February 7, 2007
Gov. Arnold Schwarzenegger has declared that every Californian should be required to have health insurance. His effort, though, is unlikely to succeed and in some ways is likely to make matters worse, says John C. Goodman, president of the National Center for Policy Analysis.
So what could go wrong?
- The plan encourages people with unsubsidized insurance to get subsidized insurance instead; that is, a lot of employers of low-income workers will drop their coverage and pay a 4 percent fine once they realize their employees will be eligible for free coverage under an expanded Medicaid program or will qualify for income-based premium subsidies.
- As employers drop their coverage, system costs will rise, and because of the new insurance regulations health insurance will cost more for everyone, encouraging healthy people to exit the system, leaving the sickest and most costly people behind, again driving up costs.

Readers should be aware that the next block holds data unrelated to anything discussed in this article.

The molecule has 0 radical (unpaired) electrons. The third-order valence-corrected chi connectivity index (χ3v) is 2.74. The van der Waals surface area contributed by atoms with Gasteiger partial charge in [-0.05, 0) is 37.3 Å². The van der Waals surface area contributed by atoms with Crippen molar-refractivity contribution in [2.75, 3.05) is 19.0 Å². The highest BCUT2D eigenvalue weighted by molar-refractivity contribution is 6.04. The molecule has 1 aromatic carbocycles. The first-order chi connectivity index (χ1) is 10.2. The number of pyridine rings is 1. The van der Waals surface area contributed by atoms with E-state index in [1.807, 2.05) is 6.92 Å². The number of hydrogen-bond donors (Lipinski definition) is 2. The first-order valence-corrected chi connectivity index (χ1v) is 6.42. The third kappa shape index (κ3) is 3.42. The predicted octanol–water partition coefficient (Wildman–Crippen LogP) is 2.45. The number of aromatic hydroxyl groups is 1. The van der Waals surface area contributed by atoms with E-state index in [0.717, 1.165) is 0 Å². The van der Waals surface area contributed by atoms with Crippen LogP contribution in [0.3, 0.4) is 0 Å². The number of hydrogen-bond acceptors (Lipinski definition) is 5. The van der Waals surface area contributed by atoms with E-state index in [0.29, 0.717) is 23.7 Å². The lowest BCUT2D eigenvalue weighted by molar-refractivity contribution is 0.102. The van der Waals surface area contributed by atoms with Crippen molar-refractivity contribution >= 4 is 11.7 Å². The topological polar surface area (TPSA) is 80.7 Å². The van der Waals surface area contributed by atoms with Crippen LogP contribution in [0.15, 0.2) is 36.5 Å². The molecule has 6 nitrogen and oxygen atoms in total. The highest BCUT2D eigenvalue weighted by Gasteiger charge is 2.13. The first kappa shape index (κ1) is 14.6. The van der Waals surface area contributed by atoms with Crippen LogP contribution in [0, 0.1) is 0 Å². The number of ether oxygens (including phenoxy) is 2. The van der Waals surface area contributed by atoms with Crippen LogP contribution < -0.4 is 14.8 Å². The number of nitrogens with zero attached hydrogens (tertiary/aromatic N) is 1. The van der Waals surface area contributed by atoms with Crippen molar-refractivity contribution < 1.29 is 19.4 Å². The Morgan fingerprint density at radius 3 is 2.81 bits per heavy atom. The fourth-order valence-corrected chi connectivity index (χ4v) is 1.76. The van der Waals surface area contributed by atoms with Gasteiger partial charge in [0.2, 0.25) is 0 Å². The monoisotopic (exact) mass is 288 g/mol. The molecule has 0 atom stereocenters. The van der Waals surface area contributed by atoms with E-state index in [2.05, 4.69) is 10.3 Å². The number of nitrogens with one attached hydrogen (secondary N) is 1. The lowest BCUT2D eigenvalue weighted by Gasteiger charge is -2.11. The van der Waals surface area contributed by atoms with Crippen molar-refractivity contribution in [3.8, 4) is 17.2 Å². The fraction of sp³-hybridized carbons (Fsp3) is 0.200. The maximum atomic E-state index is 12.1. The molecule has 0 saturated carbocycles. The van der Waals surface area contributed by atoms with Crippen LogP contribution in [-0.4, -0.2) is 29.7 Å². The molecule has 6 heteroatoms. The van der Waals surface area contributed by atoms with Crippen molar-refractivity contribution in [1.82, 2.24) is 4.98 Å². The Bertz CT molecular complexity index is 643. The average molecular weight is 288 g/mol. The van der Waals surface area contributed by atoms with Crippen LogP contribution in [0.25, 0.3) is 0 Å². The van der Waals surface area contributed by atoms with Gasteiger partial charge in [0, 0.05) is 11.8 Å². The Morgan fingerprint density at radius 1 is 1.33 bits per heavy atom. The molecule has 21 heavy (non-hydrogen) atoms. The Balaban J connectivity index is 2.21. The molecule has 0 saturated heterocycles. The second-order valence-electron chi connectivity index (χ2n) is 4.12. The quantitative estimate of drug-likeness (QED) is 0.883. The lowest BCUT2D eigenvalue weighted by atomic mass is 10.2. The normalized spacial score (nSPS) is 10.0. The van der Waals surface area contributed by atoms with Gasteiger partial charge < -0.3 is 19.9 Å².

- The plan also opens the door for future legislatures to convert the employee mandate into an employer mandate, thereby increasing employer costs and encouraging businesses to leave the state.
Perhaps the worst feature of the plan is the new burdens it creates for low- and moderate-income, uninsured families. These people are currently receiving health care as a form of government charity, often through emergency room visits; and according to the RAND Corporation, once they access the system, their care is just as good as everyone else's care.
- Under the new plan, workers will get hit by the 4 percent wage tax (a tax nominally imposed on their employers).
- If the workers do not buy insurance, they will have wages garnished and tax refunds withheld.
- If they do buy insurance, they will have a $5,000 deductible catastrophic policy, which is of great benefit to California hospitals (and perhaps even to the family if they have assets), but of no benefit for the purchase of primary care.
Source: John Goodman, "Terminate This Plan; The shortcomings of Schwarzenegger's health care reform," Weekly Standard, Volume 12, Issue 21, February 3, 2007.
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